"Hopefully, it will be better when the work is finished, but we don't know when it will be finished; I hope it's soon."
Al Ameer Corner Meat Trade Company has experienced an estimated 50 per cent downturn, according to Hussan al Bayed, who has run the business in the neighbourhood for 38 years as well as a PVC pipe business in the West Bank.
"Before, it was a very nice business, but now it is very difficult," he says.
However, he says that the store did a roaring trade during Eid and he now has three motorcycles for staff to deliver meat to customers so they don't have to fight for a parking space.
"It will be very good when the road works are finished, more parking for customers," says al Bayed who already rents two parking spaces for his business. He is optimistic about the future since the roadworks near his business are soon to be completed and nearby service roads will be operational again.
The latest roadworks are part of the evolution of Salam Street, a process that has been taking place since the 1970s when the street was first constructed.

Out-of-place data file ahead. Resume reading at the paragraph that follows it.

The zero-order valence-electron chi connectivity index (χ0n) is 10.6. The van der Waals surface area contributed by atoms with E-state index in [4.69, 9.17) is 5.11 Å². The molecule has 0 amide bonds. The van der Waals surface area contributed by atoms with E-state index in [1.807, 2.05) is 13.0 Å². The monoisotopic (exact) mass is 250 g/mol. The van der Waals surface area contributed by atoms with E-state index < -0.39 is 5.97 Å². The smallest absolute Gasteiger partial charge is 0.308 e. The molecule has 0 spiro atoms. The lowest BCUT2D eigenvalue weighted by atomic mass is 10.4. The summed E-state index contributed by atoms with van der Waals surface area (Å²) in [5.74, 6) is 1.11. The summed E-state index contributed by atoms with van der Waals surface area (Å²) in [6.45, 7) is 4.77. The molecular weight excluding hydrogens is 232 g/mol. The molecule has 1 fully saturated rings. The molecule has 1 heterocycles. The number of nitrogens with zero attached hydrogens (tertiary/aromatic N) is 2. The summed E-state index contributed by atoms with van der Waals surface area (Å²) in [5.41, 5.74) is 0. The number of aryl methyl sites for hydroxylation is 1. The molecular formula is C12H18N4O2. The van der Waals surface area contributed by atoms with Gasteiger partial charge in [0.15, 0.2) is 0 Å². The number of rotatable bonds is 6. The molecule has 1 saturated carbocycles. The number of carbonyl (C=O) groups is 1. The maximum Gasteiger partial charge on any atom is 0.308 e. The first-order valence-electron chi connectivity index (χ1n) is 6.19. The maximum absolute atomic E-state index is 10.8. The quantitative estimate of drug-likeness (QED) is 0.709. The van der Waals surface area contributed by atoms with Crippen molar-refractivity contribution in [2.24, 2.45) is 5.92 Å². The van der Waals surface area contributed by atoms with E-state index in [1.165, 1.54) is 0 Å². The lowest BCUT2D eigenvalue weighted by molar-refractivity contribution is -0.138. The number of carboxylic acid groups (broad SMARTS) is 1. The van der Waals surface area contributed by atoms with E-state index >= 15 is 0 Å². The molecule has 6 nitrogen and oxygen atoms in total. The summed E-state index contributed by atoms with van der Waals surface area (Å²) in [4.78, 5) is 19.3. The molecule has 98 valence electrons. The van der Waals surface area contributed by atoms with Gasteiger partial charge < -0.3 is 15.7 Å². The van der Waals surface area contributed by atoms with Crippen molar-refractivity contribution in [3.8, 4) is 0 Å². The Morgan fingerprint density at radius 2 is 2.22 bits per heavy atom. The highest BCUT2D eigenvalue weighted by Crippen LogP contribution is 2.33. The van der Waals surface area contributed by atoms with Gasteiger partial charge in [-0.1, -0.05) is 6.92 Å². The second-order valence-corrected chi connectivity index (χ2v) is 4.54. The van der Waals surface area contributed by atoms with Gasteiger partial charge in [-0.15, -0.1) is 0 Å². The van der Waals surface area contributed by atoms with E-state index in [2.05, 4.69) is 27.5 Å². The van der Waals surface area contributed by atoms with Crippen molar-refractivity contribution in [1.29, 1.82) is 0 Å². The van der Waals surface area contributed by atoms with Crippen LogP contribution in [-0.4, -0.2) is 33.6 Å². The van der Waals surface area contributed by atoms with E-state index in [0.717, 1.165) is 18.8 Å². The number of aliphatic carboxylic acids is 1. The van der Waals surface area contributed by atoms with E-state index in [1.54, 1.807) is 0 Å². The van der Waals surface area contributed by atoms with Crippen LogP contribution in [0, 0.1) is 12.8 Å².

Peter Hellyer, a long-time Abu Dhabi resident and columnist for The National, reminisces about the street's early days: "There used to be an open-air cinema near the sea end [of Salam Street] before the Sheraton opened in 1979. For the 100 days countdown to the opening, the hotel had two camels outside named Abu and Dhabi.
"I used to live opposite the Sheraton," says Hellyer. "Best memory? Parking was so easy; they had roundabouts then too, not traffic lights."
Payam Rowhani, a managing partner of Gulf Colour Film Photography, nestled on Salam Street near the roadworks that intersect with Hamdan Street, is another long-time resident and business owner, with many memories of the changing face of Salam Street. Rowhani, an Iranian, was born in the UAE, his parents have lived here for 55 years and he has been a partner in his photography business for 31 years, starting on Hamdan Street with Salam Street in view.